Frank Hewitt (October 23, 1935 – September 5, 2002) was an American hard bop jazz pianist.
Born in Queens, New York, Hewitt lived most of his life in Harlem. His mother was a church pianist, and he initially studied classical and gospel music, but switched to jazz after hearing a Charlie Parker record. He took the bop pianists Thelonious Monk, Bud Powell and Elmo Hope as his role models. In the 1950s and 1960s, he worked with Howard McGhee, Cecil Payne, John Coltrane, Dinah Washington and Billie Holiday, among others; in 1961, he also participated in the Living Theater's production of Jack Gelber's The Connection . He became a regular figure in the circle of the pianist Barry Harris. In the 1990s, Hewitt became a central figure at New York's Smalls Jazz Club; aside from playing there several nights a week, he sometimes also ended up using the walk-in refrigerator as a place to bunk when times were rough.
During his lifetime only one track of Hewitt's playing was released, a version of the Kenny Dorham tune "Prince Albert" on the compilation Jazz Underground: Live at Smalls (Impulse, 1998). After Hewitt's death, however, recordings made by Luke Kaven began to surface on Kaven's Smalls Records label: the trio discs We Loved You, Not Afraid to Live, Fresh from the Cooler, and Out of the Clear Black Sky, and the quintet date Four Hundred Saturdays. His reputation as a neglected jazz master has steadily grown among fans of bebop piano.
Earl Rudolph "Bud" Powell was an American jazz pianist and composer. Along with Charlie Parker, Thelonious Monk, Kenny Clarke and Dizzy Gillespie, Powell was a leading figure in the development of modern jazz. His virtuosity led many to call him the Charlie Parker of the piano. Powell was also a composer, and many jazz critics credit his works and his playing as having "greatly extended the range of jazz harmony".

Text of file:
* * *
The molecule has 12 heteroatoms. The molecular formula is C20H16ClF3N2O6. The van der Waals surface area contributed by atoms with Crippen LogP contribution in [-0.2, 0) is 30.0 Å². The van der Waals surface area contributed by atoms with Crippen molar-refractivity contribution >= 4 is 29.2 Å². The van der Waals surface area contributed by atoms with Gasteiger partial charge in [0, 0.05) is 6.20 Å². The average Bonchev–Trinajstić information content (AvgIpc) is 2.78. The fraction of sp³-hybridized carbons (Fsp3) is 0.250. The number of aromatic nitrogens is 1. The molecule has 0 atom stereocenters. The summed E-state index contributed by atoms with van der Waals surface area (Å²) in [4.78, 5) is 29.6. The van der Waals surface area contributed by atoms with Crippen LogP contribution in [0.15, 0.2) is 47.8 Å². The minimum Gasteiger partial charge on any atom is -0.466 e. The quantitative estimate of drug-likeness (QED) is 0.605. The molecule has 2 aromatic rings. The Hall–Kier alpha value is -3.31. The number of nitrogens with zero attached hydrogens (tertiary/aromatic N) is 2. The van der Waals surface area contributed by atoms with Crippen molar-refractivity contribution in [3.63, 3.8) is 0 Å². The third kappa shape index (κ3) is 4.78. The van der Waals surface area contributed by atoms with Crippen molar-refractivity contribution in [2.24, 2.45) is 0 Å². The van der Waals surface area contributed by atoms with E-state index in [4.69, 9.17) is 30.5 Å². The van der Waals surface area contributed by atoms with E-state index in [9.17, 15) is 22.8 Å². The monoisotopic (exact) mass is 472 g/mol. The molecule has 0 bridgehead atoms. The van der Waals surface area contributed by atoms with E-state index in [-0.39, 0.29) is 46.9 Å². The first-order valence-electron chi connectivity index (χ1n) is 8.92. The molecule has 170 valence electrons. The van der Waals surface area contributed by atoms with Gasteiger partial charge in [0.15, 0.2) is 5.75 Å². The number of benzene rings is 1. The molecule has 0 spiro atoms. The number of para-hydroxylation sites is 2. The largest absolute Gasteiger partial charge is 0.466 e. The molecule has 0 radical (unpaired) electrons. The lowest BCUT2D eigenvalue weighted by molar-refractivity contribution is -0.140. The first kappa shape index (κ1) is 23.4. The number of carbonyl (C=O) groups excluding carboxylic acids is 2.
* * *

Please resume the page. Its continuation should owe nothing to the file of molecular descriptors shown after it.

John Lenwood "Jackie" McLean was an American jazz alto saxophonist, composer, bandleader, and educator, and is one of the few musicians to be elected to the DownBeat Hall of Fame in the year of their death.
Hard bop is a subgenre of jazz that is an extension of bebop music. Journalists and record companies began using the term in the mid-1950s to describe a new current within jazz that incorporated influences from rhythm and blues, gospel music, and blues, especially in saxophone and piano playing.
Horace Ward Martin Tavares Silver was an American jazz pianist, composer, and arranger, particularly in the hard bop style that he helped pioneer in the 1950s.
Frederick Dewayne Hubbard was an American jazz trumpeter. He played bebop, hard bop, and post-bop styles from the early 1960s onwards. His unmistakable and influential tone contributed to new perspectives for modern jazz and bebop.
Henry "Hank" Mobley was an American hard bop and soul jazz tenor saxophonist and composer. Mobley was described by Leonard Feather as the "middleweight champion of the tenor saxophone", a metaphor used to describe his tone, that was neither as aggressive as John Coltrane nor as mellow as Stan Getz, and his style that was laid-back, subtle and melodic, especially in contrast with players like Coltrane and Sonny Rollins. The critic Stacia Proefrock claimed him "one of the most underrated musicians of the bop era." Mobley's compositions included "Double Exposure," "Soul Station", and "Dig Dis," among others.
Andrew Hill was an American jazz pianist and composer.
Elvin Ray Jones was an American jazz drummer of the post-bop era.
St. Elmo Sylvester Hope was an American jazz pianist, composer, and arranger, chiefly in the bebop and hard bop genres. He grew up playing and listening to jazz and classical music with Bud Powell, and both were close friends of another influential pianist, Thelonious Monk.